1 autograph letter signed "Maurice Leblanc", 1 autograph letter monogramed, and 1 autograph postcard signed "Maurice".
4to and postcard format. Together 4 pp.
Correspondence with his close friend, the translator Louis Tabulet, concerning a meeting and an invitation to spend some days in Leblanc's villa in Étretat. In the postcard from 5 July 1893, Leblanc asks Tabulet to visit him early in the morning, as he has an appointment with the publisher Paul Ollendorff. Ollendorff published Leblanc's first novel "Une femme" in 1893 and would be his publisher until 1904, with a total of nine publications.
The much later letters from the summer of 1916 are an invitation to spend some days in Étretat "during the great storm" of the First World War together with Leblanc, his second wife Marguerite and her son Claude. Since 1915 Leblanc rented a villa in Étretat, Normandy; he bought the place outright in 1918 and named it Le Clos Lupin in homage to his most famous character, Arsène Lupin. On 16 June 1916 Leblanc first announced his idea to Tabulet, noting that they had rented a "charming villa" and that Étretat "has the advantage of being almost deserted" during that time of the year except for English guests, hoping that this information might entice his anglophile friend - apparently with success, as Leblanc asks his friend to give him a day to find a housekeeper before joining him in Étretat (21 June 1916). In another reference to the "tragic times" of the war, Leblanc emphasizes how much he looks forward to spending time by the sea with his friend. Today, Le Clos Arsène Lupin is a museum dedicated to Maurice Leblanc and his famous character.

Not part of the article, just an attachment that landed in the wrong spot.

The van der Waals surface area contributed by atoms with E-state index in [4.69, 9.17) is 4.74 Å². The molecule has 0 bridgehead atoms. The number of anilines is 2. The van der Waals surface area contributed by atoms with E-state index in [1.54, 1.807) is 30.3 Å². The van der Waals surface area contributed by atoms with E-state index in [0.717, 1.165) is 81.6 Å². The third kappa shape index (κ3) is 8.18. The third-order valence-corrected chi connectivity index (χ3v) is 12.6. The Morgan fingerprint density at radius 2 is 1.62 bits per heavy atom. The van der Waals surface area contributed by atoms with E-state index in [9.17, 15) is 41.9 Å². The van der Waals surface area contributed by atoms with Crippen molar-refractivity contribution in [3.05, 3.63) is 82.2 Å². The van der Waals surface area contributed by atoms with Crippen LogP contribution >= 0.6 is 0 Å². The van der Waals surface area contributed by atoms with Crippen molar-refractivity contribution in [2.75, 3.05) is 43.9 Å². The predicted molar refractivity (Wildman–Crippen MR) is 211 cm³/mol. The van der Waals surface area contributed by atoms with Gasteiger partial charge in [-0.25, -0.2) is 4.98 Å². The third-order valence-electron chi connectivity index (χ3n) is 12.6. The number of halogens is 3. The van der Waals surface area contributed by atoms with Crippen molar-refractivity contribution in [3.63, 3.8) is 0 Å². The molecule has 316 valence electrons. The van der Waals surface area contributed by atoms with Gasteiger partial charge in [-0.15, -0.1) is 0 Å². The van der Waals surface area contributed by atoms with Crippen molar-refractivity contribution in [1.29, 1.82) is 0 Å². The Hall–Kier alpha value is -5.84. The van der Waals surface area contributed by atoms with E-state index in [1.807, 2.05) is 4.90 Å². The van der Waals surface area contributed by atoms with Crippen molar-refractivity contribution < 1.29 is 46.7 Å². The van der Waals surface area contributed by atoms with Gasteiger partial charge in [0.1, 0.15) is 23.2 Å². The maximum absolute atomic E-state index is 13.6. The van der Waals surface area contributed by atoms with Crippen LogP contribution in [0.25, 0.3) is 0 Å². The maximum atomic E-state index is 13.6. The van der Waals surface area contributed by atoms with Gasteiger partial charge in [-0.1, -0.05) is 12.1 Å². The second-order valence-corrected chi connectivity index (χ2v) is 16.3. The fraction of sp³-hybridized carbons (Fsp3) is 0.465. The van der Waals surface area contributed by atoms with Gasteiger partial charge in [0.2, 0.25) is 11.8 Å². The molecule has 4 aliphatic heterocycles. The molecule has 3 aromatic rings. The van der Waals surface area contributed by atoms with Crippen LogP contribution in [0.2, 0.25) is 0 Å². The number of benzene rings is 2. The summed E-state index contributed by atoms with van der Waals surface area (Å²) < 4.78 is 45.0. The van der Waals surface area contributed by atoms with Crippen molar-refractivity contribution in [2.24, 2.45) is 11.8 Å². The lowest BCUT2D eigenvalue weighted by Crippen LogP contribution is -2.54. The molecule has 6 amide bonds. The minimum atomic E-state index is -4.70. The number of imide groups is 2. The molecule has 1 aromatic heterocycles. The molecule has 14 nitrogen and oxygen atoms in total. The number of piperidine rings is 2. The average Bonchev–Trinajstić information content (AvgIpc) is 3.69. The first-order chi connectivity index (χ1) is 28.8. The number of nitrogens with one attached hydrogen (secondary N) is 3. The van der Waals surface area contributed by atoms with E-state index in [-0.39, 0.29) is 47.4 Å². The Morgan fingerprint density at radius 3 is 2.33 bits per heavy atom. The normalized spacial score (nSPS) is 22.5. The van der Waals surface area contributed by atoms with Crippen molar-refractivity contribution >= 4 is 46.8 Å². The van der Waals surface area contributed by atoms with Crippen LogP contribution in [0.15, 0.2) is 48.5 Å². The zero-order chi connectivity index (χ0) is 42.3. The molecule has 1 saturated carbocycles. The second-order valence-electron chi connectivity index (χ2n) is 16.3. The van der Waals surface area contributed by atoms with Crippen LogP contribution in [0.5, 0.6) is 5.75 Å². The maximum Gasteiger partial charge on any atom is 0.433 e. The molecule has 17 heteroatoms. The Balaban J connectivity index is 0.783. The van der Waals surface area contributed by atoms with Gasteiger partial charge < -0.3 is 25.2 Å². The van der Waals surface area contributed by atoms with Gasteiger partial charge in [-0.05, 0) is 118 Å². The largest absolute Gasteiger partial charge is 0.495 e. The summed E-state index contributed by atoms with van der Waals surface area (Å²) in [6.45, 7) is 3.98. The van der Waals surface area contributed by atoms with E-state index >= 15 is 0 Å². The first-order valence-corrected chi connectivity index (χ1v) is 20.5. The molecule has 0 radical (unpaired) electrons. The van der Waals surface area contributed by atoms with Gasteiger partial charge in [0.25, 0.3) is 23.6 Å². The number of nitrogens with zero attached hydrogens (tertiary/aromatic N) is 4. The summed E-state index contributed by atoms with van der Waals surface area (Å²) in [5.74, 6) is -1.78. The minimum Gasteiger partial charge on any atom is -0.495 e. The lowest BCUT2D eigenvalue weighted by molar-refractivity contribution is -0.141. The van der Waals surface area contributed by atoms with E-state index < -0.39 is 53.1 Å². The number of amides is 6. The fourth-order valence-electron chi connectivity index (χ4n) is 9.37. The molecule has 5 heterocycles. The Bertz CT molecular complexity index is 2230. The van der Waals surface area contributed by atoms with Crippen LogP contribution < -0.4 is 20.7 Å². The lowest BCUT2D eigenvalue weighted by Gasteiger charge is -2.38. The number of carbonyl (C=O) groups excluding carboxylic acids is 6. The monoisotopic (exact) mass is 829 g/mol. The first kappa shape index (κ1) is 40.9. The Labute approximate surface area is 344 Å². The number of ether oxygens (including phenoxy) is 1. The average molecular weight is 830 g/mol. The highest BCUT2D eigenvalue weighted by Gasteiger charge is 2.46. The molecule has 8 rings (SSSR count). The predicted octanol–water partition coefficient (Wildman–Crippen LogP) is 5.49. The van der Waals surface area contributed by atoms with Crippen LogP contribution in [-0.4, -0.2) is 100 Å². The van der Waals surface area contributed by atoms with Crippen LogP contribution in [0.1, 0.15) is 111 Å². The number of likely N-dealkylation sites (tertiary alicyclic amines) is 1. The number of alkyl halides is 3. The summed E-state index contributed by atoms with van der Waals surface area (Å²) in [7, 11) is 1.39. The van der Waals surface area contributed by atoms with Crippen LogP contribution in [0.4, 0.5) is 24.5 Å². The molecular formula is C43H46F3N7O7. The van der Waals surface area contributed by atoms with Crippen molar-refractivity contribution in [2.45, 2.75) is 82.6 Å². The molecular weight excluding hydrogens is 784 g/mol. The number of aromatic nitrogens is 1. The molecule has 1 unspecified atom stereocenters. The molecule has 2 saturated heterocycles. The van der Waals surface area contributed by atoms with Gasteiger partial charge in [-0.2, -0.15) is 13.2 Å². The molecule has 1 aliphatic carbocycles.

Traces of folds. Some browning.